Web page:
The crisis reached a breaking point when Yellow attempted to unilaterally implement a change of operations that, among other issues, would force many truck drivers into jobs that include dock work—something many drivers have never done and represents a kind of flexibility for the company that the Teamsters have typically rejected in freight contracts. The Teamsters refused the proposed change of operations, which would be the second phase of the company’s larger restructuring plans.
“Instead of sitting down and negotiating a new contract with the Teamsters, they are trying to do this change of operations,” said Billy Camp, a Yellow dock worker, who has worked in freight since 1995 and held an organizing position at the international Teamsters. The union and the company agreed to address the issues by reopening negotiations on their contract, which expires in 2024, but there’s been no progress.
Yellow is claiming the Teamsters are putting the company at risk of bankruptcy and has sued them for $168 million, but the union has insisted that they’ve given billions of dollars in concessions to the company over the years to ensure its stability. “The concession stand is closed,” said John Murphy, the Teamster from American Standoff, who is now the union’s freight director, on an update call with Yellow workers.
Of Yellow’s lawsuit, Camp told TRNN that “it’s a PR move…another example of the company’s wasteful spending. This time it’s on lawyers.”
Meanwhile, blaming its low cash-flow, two of Yellow’s companies reneged on pension and health and welfare contributions in June and plans to withhold payments in July. In a delinquency notice to the company, the board of trustees of the Central States Funds, which manages half of Yellow’s Teamsters’ plans, said that workers’ health insurance claims will go unpaid and pension accruals will be terminated if payments are not made by July 23.
Murphy sent a letter to local unions instructing them to demand Yellow make funds payments by Friday, July 21, or risk a potential strike by the 24th. In the letter, Murphy quotes the NMFA: “In the event an Employer is delinquent in its health & welfare or pension payments in the manner required by the applicable Supplemental Agreement, the Local Union shall have the right to take whatever action it deems necessary until such delinquent payments are made.”
According to the Teamsters, the company offered wage increases a few days prior to deferring their required funds payments, which total $50 million for June and July. “We are not going to agree to informal offers for new wages in the hopes of getting a fair contract next year when [Yellow subsidiaries] can’t even figure out how to pay their bills right now,” O’Brien said on July 19.
In an email response, a Yellow spokesperson said that the Teamsters have refused to meet with the company over the past nine months. “Over several months, the company has made numerous offers to increase wages. Teamster leadership has irresponsibly ignored the opportunity to secure higher wages for its members,” they wrote.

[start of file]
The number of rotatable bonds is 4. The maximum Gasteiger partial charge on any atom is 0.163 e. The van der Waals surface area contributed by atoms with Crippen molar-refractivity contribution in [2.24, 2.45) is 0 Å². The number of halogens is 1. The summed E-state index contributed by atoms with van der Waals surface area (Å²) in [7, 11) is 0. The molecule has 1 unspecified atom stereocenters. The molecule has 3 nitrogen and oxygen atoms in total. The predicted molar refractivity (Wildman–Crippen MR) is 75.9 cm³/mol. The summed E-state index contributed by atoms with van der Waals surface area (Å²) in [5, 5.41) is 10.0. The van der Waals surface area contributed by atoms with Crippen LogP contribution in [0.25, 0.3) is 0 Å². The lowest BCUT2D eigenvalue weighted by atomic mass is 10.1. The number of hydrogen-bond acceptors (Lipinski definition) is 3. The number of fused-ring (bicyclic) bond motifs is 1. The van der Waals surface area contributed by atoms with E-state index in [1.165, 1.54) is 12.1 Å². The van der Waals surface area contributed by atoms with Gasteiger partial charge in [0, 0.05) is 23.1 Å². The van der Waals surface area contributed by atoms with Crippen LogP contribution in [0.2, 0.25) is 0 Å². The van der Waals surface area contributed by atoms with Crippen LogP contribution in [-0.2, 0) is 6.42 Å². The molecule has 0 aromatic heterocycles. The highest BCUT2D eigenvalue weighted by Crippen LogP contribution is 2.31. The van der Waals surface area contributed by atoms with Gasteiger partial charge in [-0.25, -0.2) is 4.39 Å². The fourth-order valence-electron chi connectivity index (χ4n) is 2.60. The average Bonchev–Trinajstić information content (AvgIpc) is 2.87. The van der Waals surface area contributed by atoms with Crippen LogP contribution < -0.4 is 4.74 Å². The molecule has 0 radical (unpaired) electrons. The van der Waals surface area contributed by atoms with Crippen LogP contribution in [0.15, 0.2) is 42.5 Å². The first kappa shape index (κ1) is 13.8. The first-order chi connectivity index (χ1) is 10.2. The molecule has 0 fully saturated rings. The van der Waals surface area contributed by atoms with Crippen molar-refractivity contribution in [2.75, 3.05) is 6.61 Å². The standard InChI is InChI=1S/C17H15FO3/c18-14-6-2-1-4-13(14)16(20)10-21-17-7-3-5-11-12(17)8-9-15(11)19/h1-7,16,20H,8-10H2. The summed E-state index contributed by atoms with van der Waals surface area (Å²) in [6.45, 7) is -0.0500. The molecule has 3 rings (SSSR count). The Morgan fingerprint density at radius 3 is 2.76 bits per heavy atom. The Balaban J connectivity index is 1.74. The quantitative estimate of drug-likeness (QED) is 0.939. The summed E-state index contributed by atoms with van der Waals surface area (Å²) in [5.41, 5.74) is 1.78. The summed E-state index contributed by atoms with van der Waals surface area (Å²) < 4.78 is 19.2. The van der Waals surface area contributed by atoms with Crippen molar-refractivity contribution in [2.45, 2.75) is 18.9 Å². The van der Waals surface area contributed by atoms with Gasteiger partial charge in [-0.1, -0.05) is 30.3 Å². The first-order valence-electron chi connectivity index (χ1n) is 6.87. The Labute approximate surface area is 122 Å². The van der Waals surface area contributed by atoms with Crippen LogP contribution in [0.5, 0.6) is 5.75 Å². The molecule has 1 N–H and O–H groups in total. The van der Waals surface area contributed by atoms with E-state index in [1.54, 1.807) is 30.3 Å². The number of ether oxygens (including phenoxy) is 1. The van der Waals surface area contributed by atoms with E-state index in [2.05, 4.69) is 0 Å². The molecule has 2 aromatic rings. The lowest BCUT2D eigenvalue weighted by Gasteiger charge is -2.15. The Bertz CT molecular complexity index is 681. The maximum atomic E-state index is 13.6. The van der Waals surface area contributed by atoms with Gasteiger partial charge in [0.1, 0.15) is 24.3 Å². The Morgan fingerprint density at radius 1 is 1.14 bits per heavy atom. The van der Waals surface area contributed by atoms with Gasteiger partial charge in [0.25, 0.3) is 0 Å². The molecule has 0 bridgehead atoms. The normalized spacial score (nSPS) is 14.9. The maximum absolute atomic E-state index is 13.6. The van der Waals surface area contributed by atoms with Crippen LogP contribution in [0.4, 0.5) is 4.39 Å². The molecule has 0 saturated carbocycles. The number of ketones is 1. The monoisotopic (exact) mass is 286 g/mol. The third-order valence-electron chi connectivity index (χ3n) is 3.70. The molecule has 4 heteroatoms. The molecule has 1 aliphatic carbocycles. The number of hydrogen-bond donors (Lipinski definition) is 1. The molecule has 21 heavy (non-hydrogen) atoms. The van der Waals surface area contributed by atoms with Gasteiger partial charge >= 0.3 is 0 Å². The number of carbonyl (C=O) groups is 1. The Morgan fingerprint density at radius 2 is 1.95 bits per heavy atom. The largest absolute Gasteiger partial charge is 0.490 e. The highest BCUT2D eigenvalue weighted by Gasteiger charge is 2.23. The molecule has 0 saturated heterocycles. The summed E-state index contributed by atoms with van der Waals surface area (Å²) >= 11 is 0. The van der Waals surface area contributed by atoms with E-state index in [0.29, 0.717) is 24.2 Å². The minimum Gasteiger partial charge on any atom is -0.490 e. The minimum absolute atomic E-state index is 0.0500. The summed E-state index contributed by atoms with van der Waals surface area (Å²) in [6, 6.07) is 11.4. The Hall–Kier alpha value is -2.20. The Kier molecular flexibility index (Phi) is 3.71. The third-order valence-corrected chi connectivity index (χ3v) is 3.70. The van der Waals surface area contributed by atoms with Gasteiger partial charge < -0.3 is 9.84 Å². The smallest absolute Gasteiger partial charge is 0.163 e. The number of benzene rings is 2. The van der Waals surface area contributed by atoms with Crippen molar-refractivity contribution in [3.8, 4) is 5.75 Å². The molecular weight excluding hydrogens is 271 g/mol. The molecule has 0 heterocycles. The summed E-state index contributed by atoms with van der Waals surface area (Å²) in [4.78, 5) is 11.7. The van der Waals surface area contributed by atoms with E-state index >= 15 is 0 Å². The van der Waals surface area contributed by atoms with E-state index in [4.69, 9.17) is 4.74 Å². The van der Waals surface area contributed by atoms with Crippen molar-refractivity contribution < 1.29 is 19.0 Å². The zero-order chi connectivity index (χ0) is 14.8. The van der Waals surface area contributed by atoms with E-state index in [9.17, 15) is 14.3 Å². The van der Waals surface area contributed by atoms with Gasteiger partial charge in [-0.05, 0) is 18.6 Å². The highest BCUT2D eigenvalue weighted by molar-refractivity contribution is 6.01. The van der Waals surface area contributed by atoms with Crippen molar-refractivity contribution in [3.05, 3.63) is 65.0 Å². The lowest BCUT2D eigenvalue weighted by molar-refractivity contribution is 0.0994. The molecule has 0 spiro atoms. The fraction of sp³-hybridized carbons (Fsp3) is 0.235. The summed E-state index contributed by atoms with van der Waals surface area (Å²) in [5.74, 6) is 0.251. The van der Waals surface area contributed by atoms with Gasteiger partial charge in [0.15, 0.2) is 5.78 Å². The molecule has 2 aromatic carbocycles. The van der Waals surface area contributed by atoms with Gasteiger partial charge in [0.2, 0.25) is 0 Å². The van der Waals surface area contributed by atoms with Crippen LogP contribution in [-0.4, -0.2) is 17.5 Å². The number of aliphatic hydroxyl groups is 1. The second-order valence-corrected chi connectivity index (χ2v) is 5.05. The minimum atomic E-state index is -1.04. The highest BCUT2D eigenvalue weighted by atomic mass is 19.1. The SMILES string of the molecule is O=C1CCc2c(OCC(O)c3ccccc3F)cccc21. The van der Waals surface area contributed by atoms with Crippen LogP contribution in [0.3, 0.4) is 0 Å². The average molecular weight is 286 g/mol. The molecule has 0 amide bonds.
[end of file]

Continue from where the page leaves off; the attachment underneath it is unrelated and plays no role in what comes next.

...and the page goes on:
Yellow has filed for a temporary restraining order in federal court to prevent a Teamster strike, reported The Wall Street Journal.
According to Camp, who has worked the docks at Yellow since 1999, members’ wages, benefits and pensions are significantly worse than most union freight companies, as well as some non-union ones. “We have the oldest average age at Yellow,” explained Camp, because workers don’t make enough in wages and retirement benefits to retire as early as other Teamsters.
Yellow’s bankruptcy would be a major hit to the Teamsters and devastating for tens of thousands of workers. But the current pay and benefits at the company and its looming crisis are already liabilities for the union, according to workers.
“They really hurt us when it comes to organizing another freight company,” explained Talamantes. When he speaks to workers at non-union companies, they often ask him about the union. “I tell them about all the benefits, but they always go, ‘Well, I’m kind of worried, because I don’t want my company to turn into Yellow.'”
Despite the concessions of the union over the past decades, Talamantes says that the difference between union and non-union is like night and day, especially when it comes to safety and discipline. At non-union companies, “they cut a few corners here and there. They pushed their employees to do more and more,” he said. “Here they don’t even try that.”
All the workers TRNN spoke to were under no impression that a resurgence of freight organizing was around the corner. A regulatory overhaul would be needed for that, according to Belzer. But neither were they quick to discount that this moment could be a turning point.
Multiple workers pointed to the pro-business concessions of the previous Teamsters leadership, led by Jimmy Hoffa’s son, James P. Hoffa. “We can’t expect Sean O’Brien in five years to fix all the mistakes that guy made in 20,” said Talamantes. “That’s why this contract that we got [at ABF] and the one that TForce is gonna get are super important.”
“It’s hard to know what’s a turning point,” concluded Belzer. “You only really know when you look back and say, ‘oh, it looks like we turned.'”